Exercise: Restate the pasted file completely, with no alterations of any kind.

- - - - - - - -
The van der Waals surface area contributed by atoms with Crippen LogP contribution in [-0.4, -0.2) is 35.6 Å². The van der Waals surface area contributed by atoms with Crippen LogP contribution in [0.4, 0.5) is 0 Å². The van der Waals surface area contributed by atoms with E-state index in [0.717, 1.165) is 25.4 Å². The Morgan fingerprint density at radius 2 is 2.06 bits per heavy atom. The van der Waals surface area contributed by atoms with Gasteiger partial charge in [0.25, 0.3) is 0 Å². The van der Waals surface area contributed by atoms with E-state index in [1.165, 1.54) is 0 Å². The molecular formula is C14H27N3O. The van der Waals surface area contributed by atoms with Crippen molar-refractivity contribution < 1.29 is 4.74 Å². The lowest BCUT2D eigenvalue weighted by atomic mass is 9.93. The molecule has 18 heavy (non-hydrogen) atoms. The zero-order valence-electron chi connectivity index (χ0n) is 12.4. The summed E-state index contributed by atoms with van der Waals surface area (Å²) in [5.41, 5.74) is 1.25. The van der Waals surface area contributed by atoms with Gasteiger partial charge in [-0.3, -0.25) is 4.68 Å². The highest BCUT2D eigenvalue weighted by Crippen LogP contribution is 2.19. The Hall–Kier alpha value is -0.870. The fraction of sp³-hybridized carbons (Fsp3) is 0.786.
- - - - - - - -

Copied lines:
The van der Waals surface area contributed by atoms with Crippen LogP contribution in [-0.4, -0.2) is 35.6 Å². The van der Waals surface area contributed by atoms with Crippen LogP contribution in [0.4, 0.5) is 0 Å². The van der Waals surface area contributed by atoms with E-state index in [0.717, 1.165) is 25.4 Å². The Morgan fingerprint density at radius 2 is 2.06 bits per heavy atom. The van der Waals surface area contributed by atoms with Gasteiger partial charge in [0.25, 0.3) is 0 Å². The van der Waals surface area contributed by atoms with E-state index in [1.165, 1.54) is 0 Å². The molecular formula is C14H27N3O. The van der Waals surface area contributed by atoms with Crippen molar-refractivity contribution < 1.29 is 4.74 Å². The lowest BCUT2D eigenvalue weighted by atomic mass is 9.93. The molecule has 18 heavy (non-hydrogen) atoms. The zero-order valence-electron chi connectivity index (χ0n) is 12.4. The summed E-state index contributed by atoms with van der Waals surface area (Å²) in [5.41, 5.74) is 1.25. The van der Waals surface area contributed by atoms with Gasteiger partial charge in [-0.3, -0.25) is 4.68 Å². The highest BCUT2D eigenvalue weighted by Crippen LogP contribution is 2.19. The Hall–Kier alpha value is -0.870. The fraction of sp³-hybridized carbons (Fsp3) is 0.786.